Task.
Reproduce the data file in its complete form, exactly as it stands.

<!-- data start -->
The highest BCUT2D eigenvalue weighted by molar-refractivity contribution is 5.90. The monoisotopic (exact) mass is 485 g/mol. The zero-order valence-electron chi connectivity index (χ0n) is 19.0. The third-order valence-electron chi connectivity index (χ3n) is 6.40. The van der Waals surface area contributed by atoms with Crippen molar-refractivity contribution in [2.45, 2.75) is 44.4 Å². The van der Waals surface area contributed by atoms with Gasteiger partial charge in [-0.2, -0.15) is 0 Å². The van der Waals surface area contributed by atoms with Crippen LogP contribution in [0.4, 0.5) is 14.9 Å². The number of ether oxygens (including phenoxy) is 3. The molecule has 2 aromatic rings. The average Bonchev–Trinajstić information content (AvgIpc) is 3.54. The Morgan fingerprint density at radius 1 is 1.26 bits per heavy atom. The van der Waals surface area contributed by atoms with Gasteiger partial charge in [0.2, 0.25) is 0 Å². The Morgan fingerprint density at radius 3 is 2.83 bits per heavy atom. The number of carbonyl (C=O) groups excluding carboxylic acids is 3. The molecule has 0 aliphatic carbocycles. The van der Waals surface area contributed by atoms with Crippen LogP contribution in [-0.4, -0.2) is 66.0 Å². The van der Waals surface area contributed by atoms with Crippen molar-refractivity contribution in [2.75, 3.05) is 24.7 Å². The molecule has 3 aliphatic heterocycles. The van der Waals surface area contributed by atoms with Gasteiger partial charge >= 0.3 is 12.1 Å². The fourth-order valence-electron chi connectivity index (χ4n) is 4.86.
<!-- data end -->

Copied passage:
The highest BCUT2D eigenvalue weighted by molar-refractivity contribution is 5.90. The monoisotopic (exact) mass is 485 g/mol. The zero-order valence-electron chi connectivity index (χ0n) is 19.0. The third-order valence-electron chi connectivity index (χ3n) is 6.40. The van der Waals surface area contributed by atoms with Crippen molar-refractivity contribution in [2.45, 2.75) is 44.4 Å². The van der Waals surface area contributed by atoms with Gasteiger partial charge in [-0.2, -0.15) is 0 Å². The van der Waals surface area contributed by atoms with Crippen LogP contribution in [0.4, 0.5) is 14.9 Å². The number of ether oxygens (including phenoxy) is 3. The molecule has 2 aromatic rings. The average Bonchev–Trinajstić information content (AvgIpc) is 3.54. The Morgan fingerprint density at radius 1 is 1.26 bits per heavy atom. The van der Waals surface area contributed by atoms with Gasteiger partial charge in [0.2, 0.25) is 0 Å². The Morgan fingerprint density at radius 3 is 2.83 bits per heavy atom. The number of carbonyl (C=O) groups excluding carboxylic acids is 3. The molecule has 0 aliphatic carbocycles. The van der Waals surface area contributed by atoms with Crippen LogP contribution in [-0.4, -0.2) is 66.0 Å². The van der Waals surface area contributed by atoms with Crippen molar-refractivity contribution in [2.75, 3.05) is 24.7 Å². The molecule has 3 aliphatic heterocycles. The van der Waals surface area contributed by atoms with Gasteiger partial charge >= 0.3 is 12.1 Å². The fourth-order valence-electron chi connectivity index (χ4n) is 4.86.